These words, which end the autobiographical chapter VII of Mein Kampf, titled “The Revolution,” are the most chilling that I know of: “With the Jews there is no bargaining, but only hard either–or. I however, resolved now to become a politician” (Hitler 1941 , p. 269). The reason why I find them chilling is that I know the historical facts and am therefore aware of the social meaning and implications of Hitler’s writing. I show Hitler deep respect in a sense which is similar to how mountaineers show respect to hazardous cliffs and gorges. My attitude to his words, and my chilling experience when reading them, is appropriate.
“Godwin’s objection” nonetheless merits further elaboration. It is one thing to say that an attitude or experience is appropriate, another to motivate the standards according to which attitudes and experiences should be assessed. What is appropriateness in this context?
Standards of Appropriateness
The standards according to which attitudes and experiences should be assessed are objective; John Stuart Mill is good, Adolf Hitler is evil. For the purposes of this article it must be explained which those standards are and what justifies them. However, first, some clarifications are necessary regarding how the principle respect the author should be understood in the larger context of research ethics.
I think of it as a mid-level principle. Among other things, this means that it is not committed to any particular high-level moral theory. The principle, or more specifically its normative content, can be justified with reference to different ethical theories, such as Kantianism and virtue ethics. It also means that the principle must be balanced against other moral principles before a final conclusion can be reached in any particular case; at least in theory, the principle respect the author can conflict with other principles in research ethics, such as respect for privacy, and on the view defended here none of those principles trumps the others a priori (cf. Beauchamp and Rauprich 2016). Their utilization requires substantial moral deliberation, and some of their normative content is determined upon application rather than in the preceding theoretical work (Ahlin Marceta 2019, pp. 23–31).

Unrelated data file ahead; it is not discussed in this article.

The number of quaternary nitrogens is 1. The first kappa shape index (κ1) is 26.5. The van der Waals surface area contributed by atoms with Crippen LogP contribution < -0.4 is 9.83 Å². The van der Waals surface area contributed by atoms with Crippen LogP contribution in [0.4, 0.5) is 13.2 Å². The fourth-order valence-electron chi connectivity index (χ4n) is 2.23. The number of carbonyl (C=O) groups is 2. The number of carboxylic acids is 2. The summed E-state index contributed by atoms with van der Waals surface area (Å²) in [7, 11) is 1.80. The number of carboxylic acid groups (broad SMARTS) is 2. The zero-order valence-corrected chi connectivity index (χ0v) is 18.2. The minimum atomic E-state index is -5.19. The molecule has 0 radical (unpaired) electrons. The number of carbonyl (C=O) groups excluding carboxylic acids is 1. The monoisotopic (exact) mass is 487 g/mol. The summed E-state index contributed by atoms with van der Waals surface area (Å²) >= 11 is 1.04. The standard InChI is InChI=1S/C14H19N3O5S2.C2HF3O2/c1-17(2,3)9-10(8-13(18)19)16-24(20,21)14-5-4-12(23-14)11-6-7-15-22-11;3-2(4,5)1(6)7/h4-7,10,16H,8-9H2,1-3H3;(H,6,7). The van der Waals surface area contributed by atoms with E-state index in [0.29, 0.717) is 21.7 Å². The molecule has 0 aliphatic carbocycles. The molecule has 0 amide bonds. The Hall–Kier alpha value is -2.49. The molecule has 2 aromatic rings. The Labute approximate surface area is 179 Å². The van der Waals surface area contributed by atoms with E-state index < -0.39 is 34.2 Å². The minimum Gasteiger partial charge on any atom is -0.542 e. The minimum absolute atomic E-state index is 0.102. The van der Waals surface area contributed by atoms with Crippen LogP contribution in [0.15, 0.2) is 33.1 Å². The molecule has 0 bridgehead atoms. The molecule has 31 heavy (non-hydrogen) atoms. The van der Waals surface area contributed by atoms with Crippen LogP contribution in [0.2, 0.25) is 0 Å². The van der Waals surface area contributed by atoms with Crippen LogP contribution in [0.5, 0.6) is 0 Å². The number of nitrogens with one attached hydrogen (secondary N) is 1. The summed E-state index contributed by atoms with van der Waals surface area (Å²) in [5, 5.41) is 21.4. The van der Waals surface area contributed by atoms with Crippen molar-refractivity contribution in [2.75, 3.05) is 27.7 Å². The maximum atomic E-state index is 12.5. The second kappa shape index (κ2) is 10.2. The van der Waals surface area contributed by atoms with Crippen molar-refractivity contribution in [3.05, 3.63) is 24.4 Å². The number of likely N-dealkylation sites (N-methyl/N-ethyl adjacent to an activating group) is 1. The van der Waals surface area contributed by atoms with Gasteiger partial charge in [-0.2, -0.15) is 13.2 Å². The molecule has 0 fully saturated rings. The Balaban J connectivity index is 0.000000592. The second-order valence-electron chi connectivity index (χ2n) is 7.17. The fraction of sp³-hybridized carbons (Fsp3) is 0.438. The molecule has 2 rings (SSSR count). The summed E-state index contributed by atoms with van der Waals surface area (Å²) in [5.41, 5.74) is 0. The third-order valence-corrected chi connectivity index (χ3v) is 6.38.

The standards of assessment vary depending on the object toward which the reader’s attitude and experience is directed. So far in this article, the objects discussed have been the author’s psychology, their text as a social phenomenon, and their ethics. “Appropriateness” does not mean the same thing for each object. However, in all cases the author’s autonomy, i.e., her degree of self-governance, has a central role to the justification of the evaluative standards. In general, a reader’s attitude should vary according to the degree of autonomy of the author, so that less autonomy warrants a gentle and forgiving attitude whereas more autonomy warrants a strict and non-forgiving attitude.
(1) An appropriate attitude toward, and experience of, an author’s psychology should be assessed according to a standard building solely from the degree of autonomy of the author’s personal development. For instance, readers should relate differently to, on the one hand, an author who was born into a sect and has been manipulated since childhood to develop extreme and irrational behavioral patterns and, on the other hand, an author who has, to the extent that this is possible, chosen her own cognitive composition knowingly and deliberately. The latter should be judged more firmly than the former, as she is more responsible for how she functions psychologically.